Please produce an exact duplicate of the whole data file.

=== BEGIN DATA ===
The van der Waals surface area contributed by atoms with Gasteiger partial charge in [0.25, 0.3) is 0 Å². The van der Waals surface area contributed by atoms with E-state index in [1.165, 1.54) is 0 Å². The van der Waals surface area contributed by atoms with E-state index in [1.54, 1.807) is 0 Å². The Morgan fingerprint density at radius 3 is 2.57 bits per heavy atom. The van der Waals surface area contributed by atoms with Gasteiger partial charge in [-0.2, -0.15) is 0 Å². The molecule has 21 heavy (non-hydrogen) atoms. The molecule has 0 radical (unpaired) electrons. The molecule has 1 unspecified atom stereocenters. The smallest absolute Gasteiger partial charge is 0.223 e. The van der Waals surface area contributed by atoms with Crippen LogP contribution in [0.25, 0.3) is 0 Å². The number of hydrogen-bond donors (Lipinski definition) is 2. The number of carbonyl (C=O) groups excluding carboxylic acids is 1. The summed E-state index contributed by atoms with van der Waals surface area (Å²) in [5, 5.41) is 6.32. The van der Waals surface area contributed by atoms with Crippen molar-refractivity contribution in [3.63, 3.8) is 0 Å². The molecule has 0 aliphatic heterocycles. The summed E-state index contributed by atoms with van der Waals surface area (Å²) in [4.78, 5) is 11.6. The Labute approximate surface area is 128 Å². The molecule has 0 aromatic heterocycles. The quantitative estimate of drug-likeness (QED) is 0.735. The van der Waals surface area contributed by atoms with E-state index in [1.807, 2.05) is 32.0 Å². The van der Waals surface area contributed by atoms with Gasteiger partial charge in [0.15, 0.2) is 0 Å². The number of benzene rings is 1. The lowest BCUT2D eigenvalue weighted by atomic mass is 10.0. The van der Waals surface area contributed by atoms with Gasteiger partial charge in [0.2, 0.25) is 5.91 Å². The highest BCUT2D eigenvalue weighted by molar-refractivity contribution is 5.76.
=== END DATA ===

The van der Waals surface area contributed by atoms with Gasteiger partial charge in [0.25, 0.3) is 0 Å². The van der Waals surface area contributed by atoms with E-state index in [1.165, 1.54) is 0 Å². The van der Waals surface area contributed by atoms with E-state index in [1.54, 1.807) is 0 Å². The Morgan fingerprint density at radius 3 is 2.57 bits per heavy atom. The van der Waals surface area contributed by atoms with Gasteiger partial charge in [-0.2, -0.15) is 0 Å². The molecule has 21 heavy (non-hydrogen) atoms. The molecule has 0 radical (unpaired) electrons. The molecule has 1 unspecified atom stereocenters. The smallest absolute Gasteiger partial charge is 0.223 e. The van der Waals surface area contributed by atoms with Crippen LogP contribution in [0.25, 0.3) is 0 Å². The number of hydrogen-bond donors (Lipinski definition) is 2. The number of carbonyl (C=O) groups excluding carboxylic acids is 1. The summed E-state index contributed by atoms with van der Waals surface area (Å²) in [5, 5.41) is 6.32. The van der Waals surface area contributed by atoms with Crippen molar-refractivity contribution in [3.63, 3.8) is 0 Å². The molecule has 0 aliphatic heterocycles. The summed E-state index contributed by atoms with van der Waals surface area (Å²) in [4.78, 5) is 11.6. The Labute approximate surface area is 128 Å². The molecule has 0 aromatic heterocycles. The quantitative estimate of drug-likeness (QED) is 0.735. The van der Waals surface area contributed by atoms with E-state index in [1.807, 2.05) is 32.0 Å². The van der Waals surface area contributed by atoms with Gasteiger partial charge in [0.15, 0.2) is 0 Å². The number of benzene rings is 1. The lowest BCUT2D eigenvalue weighted by atomic mass is 10.0. The van der Waals surface area contributed by atoms with Gasteiger partial charge in [0.2, 0.25) is 5.91 Å². The highest BCUT2D eigenvalue weighted by molar-refractivity contribution is 5.76.